Endangered Kenilworth Shark Another Hurdle for Light Rail Planners

The discovery of a rare subspecies of fish in the Lake of the Isles has created yet another challenge for the planners and engineers working on the long-planned extension of the Green Line light rail project into the southwest suburbs. Called the Minnesota lake shark, or selachimorpha calhounus, and once thought to be be extinct, the appearance of of the fish in the murky spring waters of the Chain of Lakes comes with unfortunate effects for transit planners. As one of the only mid-continental lake sharks in the country, the subspecies means new rules regulating environmental impacts.

“This is certainly the sharpest challenge we have faced on an already complicated project,” announced Metro Transit planner Rachel Owlglass at a press conference on the shores of Bde Mka Ska yesterday afternoon. “Nobody expected a shark.”

The Minnesota lake shark, selachimorpha calhounus, pretending to ignore its prey.

The rare Minnesota lake shark is notorious amongst inland marine biologists for being finicky about its aquatic environment. Unlike most sharks, which simply attack without mercy, the Minnesota lake shark relies on passive aggressive hunting tactics shark that render it sensitive to subterranean tremors.

“It’s a unique fish,” said prairie ichthyologist Horst Achtfaden of the Saint Paul-based Mid-Continent Oceanographic Institute. “It’s the only predatory shark that simply makes its prey feel bad about itself until succumbing to a lethal depression, at which point the shark will eagerly devour it. You don’t see anything like that in coastal communities.”

Because of the Minnesota lake shark’s feeding habits — it feeds primarily on the locally-specific grey duck population — mean that the proposed transit connection will not be able to tunnel under the lake channel as previously planned. Projected light rail trains would severely affect the passive-aggressive vibrations on which the sensitive fish relies.

Yet according to the fish scientists, Minnesota lake sharks are also extremely sensitive to seasonal affective disorder. They must maintain sight lines of the sky at all times, and that challenge means that a bridge for the planned light rail line is also not possible at the choke point. For the first time on a project plagued by unexpected challenges, the lake shark left light rail planners at an impasse.

That all changed when, earlier this week, an unexpected solution presented itself.

Some of the new Metro Transit LRT cars, preparing for shark-jump pre-testing.

“At first we were stumped by this,” admitted Judith Prietht, a planner working on the project. “At our recent technical committee meeting, we sat in the conference room for a few hours murmuring gibberish, until one of our engineering team hit upon an idea, something they remembered from an old episode of Happy Days.”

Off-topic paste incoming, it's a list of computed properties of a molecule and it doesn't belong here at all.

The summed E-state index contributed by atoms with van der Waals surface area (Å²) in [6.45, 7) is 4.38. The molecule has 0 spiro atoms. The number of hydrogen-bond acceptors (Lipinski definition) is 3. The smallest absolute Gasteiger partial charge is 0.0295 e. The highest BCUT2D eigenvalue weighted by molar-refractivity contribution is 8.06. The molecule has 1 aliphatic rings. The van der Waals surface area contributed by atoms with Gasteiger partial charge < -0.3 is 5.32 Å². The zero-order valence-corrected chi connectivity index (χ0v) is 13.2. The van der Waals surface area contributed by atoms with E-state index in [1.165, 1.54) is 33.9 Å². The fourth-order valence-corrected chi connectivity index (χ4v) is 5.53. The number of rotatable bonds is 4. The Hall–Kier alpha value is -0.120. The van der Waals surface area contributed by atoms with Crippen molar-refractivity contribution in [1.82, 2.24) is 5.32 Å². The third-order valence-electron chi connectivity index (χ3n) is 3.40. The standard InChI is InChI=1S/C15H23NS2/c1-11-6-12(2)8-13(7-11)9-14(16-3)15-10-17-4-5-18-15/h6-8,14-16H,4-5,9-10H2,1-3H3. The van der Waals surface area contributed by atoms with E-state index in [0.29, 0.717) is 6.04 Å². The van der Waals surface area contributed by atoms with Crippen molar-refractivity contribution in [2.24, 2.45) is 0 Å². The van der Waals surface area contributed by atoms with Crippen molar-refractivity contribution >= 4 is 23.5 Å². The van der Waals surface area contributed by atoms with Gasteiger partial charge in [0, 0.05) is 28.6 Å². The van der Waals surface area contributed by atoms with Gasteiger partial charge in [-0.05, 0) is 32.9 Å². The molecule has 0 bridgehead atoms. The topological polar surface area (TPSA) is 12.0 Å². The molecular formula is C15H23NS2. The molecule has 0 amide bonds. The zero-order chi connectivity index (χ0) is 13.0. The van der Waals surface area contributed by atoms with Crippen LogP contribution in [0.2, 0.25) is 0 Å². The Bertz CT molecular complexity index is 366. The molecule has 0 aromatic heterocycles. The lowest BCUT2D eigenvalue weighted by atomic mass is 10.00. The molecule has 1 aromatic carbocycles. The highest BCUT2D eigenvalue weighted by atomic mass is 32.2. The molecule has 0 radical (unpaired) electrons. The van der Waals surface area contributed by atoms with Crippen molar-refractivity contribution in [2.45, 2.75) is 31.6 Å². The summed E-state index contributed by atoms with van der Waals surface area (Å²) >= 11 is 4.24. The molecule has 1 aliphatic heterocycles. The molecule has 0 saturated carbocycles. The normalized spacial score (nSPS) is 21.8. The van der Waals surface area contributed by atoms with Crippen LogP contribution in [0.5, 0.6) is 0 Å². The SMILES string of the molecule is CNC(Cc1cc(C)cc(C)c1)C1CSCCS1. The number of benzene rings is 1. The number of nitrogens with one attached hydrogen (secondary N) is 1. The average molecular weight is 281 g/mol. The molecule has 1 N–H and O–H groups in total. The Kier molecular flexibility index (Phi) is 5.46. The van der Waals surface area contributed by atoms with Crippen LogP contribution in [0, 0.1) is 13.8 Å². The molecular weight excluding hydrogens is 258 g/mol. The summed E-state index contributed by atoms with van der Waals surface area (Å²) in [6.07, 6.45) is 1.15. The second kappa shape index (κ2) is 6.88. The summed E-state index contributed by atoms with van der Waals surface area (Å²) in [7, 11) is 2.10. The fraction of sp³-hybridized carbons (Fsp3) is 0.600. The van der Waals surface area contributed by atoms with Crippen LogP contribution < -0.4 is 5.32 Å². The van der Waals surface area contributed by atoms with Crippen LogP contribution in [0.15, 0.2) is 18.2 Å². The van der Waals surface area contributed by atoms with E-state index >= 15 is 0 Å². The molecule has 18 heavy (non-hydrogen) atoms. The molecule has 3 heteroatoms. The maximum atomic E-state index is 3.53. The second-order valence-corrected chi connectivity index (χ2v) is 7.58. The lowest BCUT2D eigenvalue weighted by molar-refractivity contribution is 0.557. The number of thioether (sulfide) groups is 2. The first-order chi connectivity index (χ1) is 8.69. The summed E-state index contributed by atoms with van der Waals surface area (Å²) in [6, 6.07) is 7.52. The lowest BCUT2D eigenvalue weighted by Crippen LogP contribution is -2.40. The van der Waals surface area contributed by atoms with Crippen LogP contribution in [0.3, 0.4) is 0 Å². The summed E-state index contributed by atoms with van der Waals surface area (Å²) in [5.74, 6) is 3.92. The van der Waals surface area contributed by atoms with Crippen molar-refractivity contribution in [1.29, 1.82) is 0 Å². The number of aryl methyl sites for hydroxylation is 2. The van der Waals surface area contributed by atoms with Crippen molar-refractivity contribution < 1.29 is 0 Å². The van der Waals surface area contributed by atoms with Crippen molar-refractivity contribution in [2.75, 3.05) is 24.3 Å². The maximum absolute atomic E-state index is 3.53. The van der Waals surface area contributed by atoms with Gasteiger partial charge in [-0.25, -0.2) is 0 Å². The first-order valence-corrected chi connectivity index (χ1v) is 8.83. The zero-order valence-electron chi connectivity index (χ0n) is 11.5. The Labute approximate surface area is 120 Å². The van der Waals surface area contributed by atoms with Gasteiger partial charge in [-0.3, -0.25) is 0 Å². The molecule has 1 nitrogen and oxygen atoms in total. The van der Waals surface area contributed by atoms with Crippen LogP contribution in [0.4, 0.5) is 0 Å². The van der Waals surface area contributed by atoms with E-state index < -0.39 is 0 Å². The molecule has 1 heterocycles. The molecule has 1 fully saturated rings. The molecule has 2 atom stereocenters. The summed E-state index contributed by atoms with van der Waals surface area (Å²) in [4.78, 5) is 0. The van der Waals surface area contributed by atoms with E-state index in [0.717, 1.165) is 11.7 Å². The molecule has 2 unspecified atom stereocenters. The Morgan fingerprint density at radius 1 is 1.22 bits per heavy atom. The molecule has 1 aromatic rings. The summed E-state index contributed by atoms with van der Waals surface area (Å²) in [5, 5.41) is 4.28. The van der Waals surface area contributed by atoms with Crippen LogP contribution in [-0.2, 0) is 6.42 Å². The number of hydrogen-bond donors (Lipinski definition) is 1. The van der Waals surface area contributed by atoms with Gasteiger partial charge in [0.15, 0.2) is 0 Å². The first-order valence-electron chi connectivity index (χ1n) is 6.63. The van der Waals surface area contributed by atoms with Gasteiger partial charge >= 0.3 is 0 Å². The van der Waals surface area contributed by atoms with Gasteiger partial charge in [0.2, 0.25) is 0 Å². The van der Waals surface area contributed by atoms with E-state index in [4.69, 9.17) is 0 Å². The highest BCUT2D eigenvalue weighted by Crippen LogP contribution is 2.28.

The proposed plan, which still needs local approval, is for the train to launch itself off a ramp on one side of the shark habitat and to land neatly on the other side of the canal using an innovative “catch basin.”

“The shark-jump will come with a groundbreaking design featuring inertial dampeners that will allow each light rail passenger to continue comfortably over the shark habitat,” explained Zepho Bark, an engineer for the engineering firm SITCOM, which has been the lead consultant on the transit project.

“Thank goodness we chose light rail instead of heavy rail as our locally preferred option,” Bark added. “That weighty decision is what made this technical solution possible.”

The light-rail shark-jump will be the first of its kind in the Twin Cities metro area, and sets precedents for future projects of a similar complexity, like the proposed but long-stalled Eagan Eagle Enjoyment Elevated, the Richfield Raccoon-Retention Ring Road, and the Saint Paul Fungus Funicular.

2 thoughts on “Endangered Kenilworth Shark Another Hurdle for Light Rail Planners

  1. Anne WhiteAnne White

    Bill, you’ve outdone yourself!

    Now I’m wondering if we can learn from your experience here in the lower Hudson Valley. Our new Tappan Zee bridge crossing the Hudson River is almost complete, with traffic already flowing across one of the two spans, but given your findings in Minnesota, I believe a new study should be undertaken here to see if we are in danger of triggering attacks by rare estuary sharks. (The Hudson River is actually not a river here, but an estuary all the way up to Albany, I believe.)

    If our findings are similar to yours, we may need to tear the bridge down, which would certainly be costly, but also beneficial in eliminating the ongoing dispute about the naming of the “New New York bridge” as it was called during planning and construction, until our current Governor Andrew Cuomo snuck a new name through the Legislature in the dark of night — the Mario Cuomo bridge, named for his father. Just as Lake Calhoun was renamed with a Native American name, many local residents believe the original name should be retained, Tappan being the name of the Indian tribe that lived in this area, and Zee being Dutch for sea.

    So I’m wondering if you can advise me whether we might apply your shark jump solution to our river crossing, although it would require a far more powerful launch and more cushioning in the catch basin, since I think our crossing is over a mile in length. It would also need to be adaptable for private cars, trucks and buses, as well as pedestrians and bicyclists. Do you think that’s possible?

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